Vanderbilt grad aims to be youngest person to visit every sovereign nation

Most people dream of a traveling the world, but one young woman is doing just that — and looking to break a world record at the same time.

After graduating from Vanderbilt University, 22-year-old Taylor Demonbreun decided to set aside her job search (she originally wanted to be an investment banker) and travel around the world instead. Now, she's hoping to break the world record as the youngest and fastest person to travel to all sovereign nations on the planet in just over a year.

“I thought I wanted to do investment banking and then I got there and realized that’s not what I want to do with my life,” Demonbreun told Fox News from her hotel room in Bogotá, Colombia. “That was last summer, and one year later I’m doing this. And so ideally, I would like to work in travel.”

Demonbreun originally developed a taste for travel after a study-abroad experience in London, where she took the opportunity to visit an additional 20 countries.


So far, Demonbreun has traveled to 25 countries on the first leg of her latest trip, which started in early June.

A trip around the world can be costly, as Demonbreun tells Fox News. She estimates the expenses for her trip will range from $75,000 to $100,000, with the majority of the costs going toward airfare.

Demonbreun has used her own personal savings and obtained hotel, corporate and restaurant sponsorhip to help cover the high price of her record-attempting trip. She says nearly 90 percent of her accommodations so far have been sponsored by small hotel companies, and that during this first leg, she only spent around $400 on hotels. She's is still looking for sponsors and support through a GoFundMe page for the remainder of her trip.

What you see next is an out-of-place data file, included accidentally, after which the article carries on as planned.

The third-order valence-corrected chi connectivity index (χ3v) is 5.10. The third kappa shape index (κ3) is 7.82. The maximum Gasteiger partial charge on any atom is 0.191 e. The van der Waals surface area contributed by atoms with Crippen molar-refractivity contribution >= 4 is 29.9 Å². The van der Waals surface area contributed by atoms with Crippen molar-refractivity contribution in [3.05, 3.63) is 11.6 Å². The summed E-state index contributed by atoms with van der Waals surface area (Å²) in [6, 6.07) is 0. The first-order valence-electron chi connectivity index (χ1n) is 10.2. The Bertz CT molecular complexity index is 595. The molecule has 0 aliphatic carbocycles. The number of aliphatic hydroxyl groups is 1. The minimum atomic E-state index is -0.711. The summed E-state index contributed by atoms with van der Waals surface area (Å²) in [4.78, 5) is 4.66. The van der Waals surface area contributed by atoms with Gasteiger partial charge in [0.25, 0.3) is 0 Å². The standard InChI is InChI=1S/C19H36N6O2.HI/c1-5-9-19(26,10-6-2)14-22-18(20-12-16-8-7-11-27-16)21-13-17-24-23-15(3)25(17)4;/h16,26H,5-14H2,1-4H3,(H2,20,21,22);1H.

In addition, Demonbreun writes and posts pictures about her experiences, hotel stays, the food she eats, and the products she uses on her website and social media pages. In doing so, she's hoping to empower women like her to travel alone, but she notes that some countries require travelers to be extra cautious.

“There are definitely ways [travel] can be very dangerous,” Demonbreun said. “I think the biggest thing is taking practical steps to do the right thing.”


One tip Taylor suggests is to carry an extra wallet with a little cash and a credit card or two just in case there's a pickpocket or a mugging. But those tips only go so far in some of the world’s most dangerous places. (The U.S. State Department currently lists 41 travel warnings and three alerts for countries and regions around the world, and some of those warnings advise U.S. citizens to rethink travel plans due to an unstable government, civil war, ongoing intense crime or violence, or frequent terrorist attacks.)

That said, Demonbreun's parents are supportive but concerned about some of the destinations for the trip.

Her dad, David, says he’s likely to join her for visits to some of the more challenging countries. “I think my approach is if I do meet her it’s going to be with some of those challenging countries, not just to go meet her at any place. If that happens, I’m going to try to make it benefit her for us to join her.”


On the other hand, Demonbreun's mother Paula has more amusing destinations in mind. “I’ll go somewhere fun!” she said with a laugh.

Over the next ten days, Demonbreun plans to visit Argentina, Bolivia, Brazil, Chile, Paraguay and Uruguay. After a brief stop in her hometown in Alabama, she will continue with her journey onwards to Asia and Europe shortly thereafter. She plans to keep her followers updated online as the journey moves forward.

According to the Guiness World Book of Records' guidelines, Demonbreun only needs to set foot within a country's border to officially count the stopover toward her tally. It is not necessary to remain in any country for any length of time. Demonbreun says that, for some of the destinations, she may simply fly in, take a picture upon arrival, and depart shortly thereafter.